(1 box, 0.125 cubic feet)
Inclusive Dates: 1946-1957
Bulk Dates: 1951-1956
Processed by: Danielle Jones ’18, Fortenbaugh Intern
Gift of Richard McGeary of the Sons of the American Revolution, facilitated by Professor Michael Birkner, in 2013
Richard McGeary is a member of the Continental Congress Chapter of the Sons of the American Revolution. Dr. Michael Birkner ‘72 is a professor of History at Gettysburg College.
The Cold War between the United States and the Soviet Union started in 1947 with the Truman Doctrine, and ended in 1991 with the collapse of the Soviet Union. During this time, tensions between the two countries were extremely high, and each country used propaganda warfare both domestically and abroad, to stop the spread of the other sides’ doctrine. Within the United States, many politicians were involved in anti-Communists movements. These movements were at their most intense during the 1950s, during a time now known as the Red Scare. Many organizations released anti-Communists rhetoric to their constituents, published articles in newspapers, and released subject matter to schools to educate the public on the dangers of Communism. Such groups included:
Men like J. Edgar Hoover, the first Director of the Federal Bureau of Investigation and a staunch anti-communist and Major General Charles A. Willoughby was a Gettysburg College graduate of the Class of 1914 who served in World War I and as General MacArthur’s Chief of Intelligence during World War II and the Korean War often spoke out against Communism to members of these and other organizations. Prominent politicians, military leaders, and businessmen made it their duty to seek out those who they believed to be Communist and accuse them publically in order to combat Communism. As well, they spoke out against ideas and values they felt were inherently anti-American, in order to promote patriotism and democracy during the Red Scare.
Scope and Content Notes
This collection consists primarily of materials produced by the American Legion, the American Coalition, and Patriotic Education, Incorporated for distribution to schools and newspapers, speeches by anti-communist politicians and military members, and publications regarding American nationalism. One of the speeches given is by a notable Gettysburg alumnus, Maj. Gen. Charles Willoughby. The collection focuses heavily on the years 1951 to 1955. While there are multiple anti-communist groups featured, the collection does not provide much background on the organizations themselves. The collection provides an overview of various political issues of the time including the Bricker Amendments, a series of Amendments concerning international treaties and executive power limit that were considered in the 1950s. The opinions of the organizations on immigration laws and Constitutional amendments are also discussed. The collection provides examples of anti-communist propaganda and educational materials provided by each organization. Most of the materials were published by the organizations themselves, although some are from mainstream newspapers. While the collection does provide details on specific government practices, it does not give a wide representation of attitudes amongst anti-communist groups across the United States. The American Coalition section focuses primarily on the Bricker Amendment and immigration reform.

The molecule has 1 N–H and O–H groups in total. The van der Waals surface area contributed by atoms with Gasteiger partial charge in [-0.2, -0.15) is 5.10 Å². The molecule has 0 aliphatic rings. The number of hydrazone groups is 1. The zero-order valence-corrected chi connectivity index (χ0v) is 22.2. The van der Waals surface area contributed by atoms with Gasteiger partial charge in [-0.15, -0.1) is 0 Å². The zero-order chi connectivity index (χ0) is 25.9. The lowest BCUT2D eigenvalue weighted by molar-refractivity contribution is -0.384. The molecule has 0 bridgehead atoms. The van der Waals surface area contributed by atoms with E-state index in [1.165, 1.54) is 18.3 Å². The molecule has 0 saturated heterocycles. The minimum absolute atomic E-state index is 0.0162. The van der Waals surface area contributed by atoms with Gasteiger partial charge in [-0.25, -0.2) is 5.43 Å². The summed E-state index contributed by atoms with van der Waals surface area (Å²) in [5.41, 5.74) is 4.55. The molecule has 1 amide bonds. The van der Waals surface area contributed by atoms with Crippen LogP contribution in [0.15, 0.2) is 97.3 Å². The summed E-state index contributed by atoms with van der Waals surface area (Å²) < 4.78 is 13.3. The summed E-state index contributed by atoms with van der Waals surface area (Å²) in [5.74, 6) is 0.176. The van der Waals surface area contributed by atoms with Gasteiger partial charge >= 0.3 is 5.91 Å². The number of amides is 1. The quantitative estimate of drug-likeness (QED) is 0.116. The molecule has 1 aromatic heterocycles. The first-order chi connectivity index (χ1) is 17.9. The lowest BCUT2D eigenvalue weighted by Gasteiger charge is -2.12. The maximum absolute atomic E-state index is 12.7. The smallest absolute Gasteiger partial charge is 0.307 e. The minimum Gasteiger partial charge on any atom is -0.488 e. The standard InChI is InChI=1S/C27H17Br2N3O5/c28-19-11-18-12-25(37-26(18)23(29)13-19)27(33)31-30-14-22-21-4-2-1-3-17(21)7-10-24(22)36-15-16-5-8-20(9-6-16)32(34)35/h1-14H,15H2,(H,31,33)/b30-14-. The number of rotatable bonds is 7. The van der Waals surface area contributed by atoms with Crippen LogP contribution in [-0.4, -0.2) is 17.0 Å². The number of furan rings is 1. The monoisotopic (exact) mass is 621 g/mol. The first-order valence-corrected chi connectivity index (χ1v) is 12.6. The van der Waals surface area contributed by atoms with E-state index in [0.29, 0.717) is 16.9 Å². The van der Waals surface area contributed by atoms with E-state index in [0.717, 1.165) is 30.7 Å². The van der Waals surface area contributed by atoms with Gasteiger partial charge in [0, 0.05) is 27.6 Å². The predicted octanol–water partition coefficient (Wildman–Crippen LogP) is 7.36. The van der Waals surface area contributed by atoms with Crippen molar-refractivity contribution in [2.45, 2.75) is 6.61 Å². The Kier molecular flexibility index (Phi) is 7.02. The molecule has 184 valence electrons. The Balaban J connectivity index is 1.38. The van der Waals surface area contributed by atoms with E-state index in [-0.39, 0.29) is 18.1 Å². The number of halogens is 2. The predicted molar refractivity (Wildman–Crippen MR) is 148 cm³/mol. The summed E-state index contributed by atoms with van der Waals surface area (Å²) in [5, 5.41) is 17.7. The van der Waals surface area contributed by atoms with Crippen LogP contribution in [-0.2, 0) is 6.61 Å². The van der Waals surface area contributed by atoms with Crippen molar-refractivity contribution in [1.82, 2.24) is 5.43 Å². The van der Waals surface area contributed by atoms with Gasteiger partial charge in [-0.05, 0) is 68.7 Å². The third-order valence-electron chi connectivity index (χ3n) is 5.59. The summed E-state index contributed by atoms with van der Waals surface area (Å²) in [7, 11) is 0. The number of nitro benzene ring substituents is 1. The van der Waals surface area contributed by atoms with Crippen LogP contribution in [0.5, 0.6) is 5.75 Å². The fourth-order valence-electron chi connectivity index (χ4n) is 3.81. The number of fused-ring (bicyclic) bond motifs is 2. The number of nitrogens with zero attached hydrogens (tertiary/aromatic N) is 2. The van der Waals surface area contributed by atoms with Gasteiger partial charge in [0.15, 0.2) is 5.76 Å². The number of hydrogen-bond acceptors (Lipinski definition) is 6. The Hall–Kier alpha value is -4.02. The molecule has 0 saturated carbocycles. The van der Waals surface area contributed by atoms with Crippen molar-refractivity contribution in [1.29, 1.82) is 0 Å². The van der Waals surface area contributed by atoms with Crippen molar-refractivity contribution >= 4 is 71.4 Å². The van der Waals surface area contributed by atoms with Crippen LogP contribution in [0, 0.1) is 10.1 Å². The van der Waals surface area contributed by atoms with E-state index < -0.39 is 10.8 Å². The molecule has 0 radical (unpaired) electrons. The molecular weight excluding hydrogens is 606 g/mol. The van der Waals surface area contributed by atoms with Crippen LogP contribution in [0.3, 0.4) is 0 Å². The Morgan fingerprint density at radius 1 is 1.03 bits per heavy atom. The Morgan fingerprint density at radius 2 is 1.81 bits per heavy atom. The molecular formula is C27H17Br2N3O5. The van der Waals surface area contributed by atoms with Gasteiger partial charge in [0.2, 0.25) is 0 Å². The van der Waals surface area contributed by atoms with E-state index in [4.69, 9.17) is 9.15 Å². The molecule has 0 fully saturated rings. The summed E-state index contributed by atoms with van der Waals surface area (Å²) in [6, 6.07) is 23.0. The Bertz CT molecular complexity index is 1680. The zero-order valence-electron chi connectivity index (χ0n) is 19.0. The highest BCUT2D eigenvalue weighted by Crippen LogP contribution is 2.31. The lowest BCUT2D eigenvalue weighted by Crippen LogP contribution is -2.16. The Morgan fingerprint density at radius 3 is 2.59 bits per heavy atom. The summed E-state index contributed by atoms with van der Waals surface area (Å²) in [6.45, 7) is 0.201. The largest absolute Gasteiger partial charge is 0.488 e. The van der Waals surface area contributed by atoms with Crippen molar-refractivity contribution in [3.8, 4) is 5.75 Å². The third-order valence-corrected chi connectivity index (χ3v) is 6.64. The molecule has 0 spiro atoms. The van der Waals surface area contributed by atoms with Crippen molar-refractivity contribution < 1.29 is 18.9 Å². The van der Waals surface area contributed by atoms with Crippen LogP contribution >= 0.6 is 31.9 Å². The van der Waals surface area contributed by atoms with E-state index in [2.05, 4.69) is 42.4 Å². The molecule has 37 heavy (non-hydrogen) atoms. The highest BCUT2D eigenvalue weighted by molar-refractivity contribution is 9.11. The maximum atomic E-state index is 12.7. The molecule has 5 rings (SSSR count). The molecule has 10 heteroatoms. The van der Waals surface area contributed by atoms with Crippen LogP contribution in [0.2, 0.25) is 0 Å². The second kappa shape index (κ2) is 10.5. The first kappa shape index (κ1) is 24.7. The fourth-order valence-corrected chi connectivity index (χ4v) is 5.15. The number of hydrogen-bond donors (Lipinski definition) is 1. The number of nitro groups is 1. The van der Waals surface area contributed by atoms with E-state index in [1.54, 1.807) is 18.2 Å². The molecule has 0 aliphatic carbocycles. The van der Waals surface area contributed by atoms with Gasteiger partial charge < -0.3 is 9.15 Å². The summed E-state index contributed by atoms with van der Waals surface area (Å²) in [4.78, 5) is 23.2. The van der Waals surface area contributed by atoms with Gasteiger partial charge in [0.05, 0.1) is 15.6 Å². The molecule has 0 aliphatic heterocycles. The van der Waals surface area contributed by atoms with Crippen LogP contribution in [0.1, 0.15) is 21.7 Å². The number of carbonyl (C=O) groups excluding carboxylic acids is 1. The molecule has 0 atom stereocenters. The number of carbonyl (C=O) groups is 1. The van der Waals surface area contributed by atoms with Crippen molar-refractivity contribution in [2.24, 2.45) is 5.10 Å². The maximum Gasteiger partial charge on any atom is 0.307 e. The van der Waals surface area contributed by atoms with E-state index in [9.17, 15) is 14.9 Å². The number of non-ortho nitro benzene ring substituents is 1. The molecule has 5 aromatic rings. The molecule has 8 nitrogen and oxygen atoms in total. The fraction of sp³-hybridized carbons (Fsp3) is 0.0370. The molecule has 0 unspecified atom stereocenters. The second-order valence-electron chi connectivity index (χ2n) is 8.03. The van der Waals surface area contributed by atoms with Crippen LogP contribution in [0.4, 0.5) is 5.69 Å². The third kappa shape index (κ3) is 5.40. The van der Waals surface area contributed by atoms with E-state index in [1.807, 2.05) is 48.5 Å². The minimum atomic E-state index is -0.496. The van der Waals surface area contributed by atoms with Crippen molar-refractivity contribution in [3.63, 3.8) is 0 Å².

This collection is divided into six Series by the creator of the material. Series 1: Anti-Communism Speeches, Series 2: American Coalition Publications, Series 3: Patriotic Education, Incorporated, Series 4: American Legion Publications, Series 5: Anti-Communist Newspapers, Series 6: Various Propaganda
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